I raised a question in my previous post i.e. whether the 70/20/10 principle is about 'how learning normally happens' or 'how we should allocate time'. I looked into the input from Paul Wong, and googled a bit more. I realise that the principle is more about the former. As Paul pointed out, the principle was developed by Morgan McCall, Robert W. Eichinger, and Michael M. Lombardo at the Center for Creative Leadership.
"Lessons learned by successful and effective managers are roughly:
70% from tough jobs
20% from people (mostly the boss)
10% from courses and reading"
The principle was specifically mentioned in the Career Architect Development Planner by Robert W. Eichinger, and Michael M. Lombard.
So, the original meaning of the principle is about "how learning normally happens for effective managers". Interestingly, what is claimed in the learning world today e.g. learning philosophy claimed by employers (e.g. Nokia) is a bit different. It now basically says "If we follow the principle, we can learn more effectively." Strictly speaking, the original meaning supports but does not necessarily imply such a claim. Ideally, we conduct a research with some practicing the principle and some not. The result can then confirm the claim.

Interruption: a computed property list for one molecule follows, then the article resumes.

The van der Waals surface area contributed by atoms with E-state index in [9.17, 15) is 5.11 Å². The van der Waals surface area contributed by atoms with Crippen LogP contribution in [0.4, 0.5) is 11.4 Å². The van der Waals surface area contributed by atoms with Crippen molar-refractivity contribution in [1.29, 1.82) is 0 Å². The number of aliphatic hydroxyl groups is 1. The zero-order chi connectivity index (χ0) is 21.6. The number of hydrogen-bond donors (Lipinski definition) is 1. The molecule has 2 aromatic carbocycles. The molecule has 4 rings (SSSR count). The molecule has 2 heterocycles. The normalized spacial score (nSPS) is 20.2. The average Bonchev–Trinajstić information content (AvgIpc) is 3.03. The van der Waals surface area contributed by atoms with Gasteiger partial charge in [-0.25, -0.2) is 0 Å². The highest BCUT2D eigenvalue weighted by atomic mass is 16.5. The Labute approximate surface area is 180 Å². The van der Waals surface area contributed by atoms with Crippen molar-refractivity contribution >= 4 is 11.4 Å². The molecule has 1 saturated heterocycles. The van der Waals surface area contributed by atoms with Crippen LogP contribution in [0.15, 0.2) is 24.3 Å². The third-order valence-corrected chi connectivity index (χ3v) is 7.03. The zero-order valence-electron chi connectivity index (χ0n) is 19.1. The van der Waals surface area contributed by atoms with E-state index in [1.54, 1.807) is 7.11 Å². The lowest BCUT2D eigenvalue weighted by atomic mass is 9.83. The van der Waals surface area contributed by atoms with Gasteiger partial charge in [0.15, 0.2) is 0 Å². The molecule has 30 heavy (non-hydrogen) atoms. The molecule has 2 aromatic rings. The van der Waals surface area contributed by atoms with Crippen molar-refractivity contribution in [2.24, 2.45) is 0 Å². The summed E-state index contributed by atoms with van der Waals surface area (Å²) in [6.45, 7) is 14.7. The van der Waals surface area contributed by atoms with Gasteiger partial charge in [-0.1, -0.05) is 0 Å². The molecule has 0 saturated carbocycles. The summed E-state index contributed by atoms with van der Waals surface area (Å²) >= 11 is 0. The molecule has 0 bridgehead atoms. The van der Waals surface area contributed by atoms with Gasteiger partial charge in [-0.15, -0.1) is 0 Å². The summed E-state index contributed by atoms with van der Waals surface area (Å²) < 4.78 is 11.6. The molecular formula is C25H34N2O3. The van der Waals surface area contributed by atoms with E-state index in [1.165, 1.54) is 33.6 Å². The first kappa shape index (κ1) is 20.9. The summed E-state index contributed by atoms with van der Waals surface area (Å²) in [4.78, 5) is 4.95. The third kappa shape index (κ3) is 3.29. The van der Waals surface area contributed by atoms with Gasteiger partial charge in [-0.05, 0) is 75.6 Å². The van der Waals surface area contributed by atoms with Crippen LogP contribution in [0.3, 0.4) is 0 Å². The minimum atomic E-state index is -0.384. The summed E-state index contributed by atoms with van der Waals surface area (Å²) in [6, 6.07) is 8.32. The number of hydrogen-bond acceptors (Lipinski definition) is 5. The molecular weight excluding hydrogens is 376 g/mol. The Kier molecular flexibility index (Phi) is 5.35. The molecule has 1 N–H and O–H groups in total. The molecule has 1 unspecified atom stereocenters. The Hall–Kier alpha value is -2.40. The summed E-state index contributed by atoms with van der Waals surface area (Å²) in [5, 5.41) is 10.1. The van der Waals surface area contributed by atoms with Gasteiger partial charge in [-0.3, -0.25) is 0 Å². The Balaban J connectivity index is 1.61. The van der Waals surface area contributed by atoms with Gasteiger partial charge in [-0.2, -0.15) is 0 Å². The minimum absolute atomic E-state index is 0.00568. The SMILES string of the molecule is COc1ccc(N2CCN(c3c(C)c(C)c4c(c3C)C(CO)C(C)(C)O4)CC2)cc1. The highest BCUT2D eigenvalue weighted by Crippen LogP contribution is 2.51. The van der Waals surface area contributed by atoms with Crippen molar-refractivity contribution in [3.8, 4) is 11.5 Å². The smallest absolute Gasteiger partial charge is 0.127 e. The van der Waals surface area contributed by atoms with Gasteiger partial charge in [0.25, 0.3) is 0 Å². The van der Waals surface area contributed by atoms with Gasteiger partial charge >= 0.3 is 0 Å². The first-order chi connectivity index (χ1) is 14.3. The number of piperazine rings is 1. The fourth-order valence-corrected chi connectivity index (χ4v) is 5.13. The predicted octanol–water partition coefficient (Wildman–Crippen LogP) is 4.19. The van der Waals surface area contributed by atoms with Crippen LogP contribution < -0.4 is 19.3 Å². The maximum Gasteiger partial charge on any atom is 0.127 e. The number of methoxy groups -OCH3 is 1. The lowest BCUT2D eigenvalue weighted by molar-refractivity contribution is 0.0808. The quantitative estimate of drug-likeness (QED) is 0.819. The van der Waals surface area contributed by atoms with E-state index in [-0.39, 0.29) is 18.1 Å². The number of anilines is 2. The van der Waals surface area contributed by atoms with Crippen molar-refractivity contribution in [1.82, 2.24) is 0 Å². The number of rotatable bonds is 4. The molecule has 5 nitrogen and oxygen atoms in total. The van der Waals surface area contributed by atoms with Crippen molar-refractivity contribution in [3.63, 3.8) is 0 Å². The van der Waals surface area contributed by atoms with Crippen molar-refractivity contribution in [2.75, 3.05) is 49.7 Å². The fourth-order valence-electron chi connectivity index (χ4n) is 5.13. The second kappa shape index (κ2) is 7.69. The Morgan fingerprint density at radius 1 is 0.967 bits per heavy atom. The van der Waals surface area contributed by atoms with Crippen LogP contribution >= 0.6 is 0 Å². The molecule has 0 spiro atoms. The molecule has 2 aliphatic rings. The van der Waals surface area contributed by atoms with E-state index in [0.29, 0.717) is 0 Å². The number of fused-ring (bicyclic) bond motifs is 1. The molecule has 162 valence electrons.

Having said that, the claim "If we follow the principle, we can learn more effectively." makes sense to me. At least, I believe that when we think of how to help other learn, we should not just look at the options of formal learning.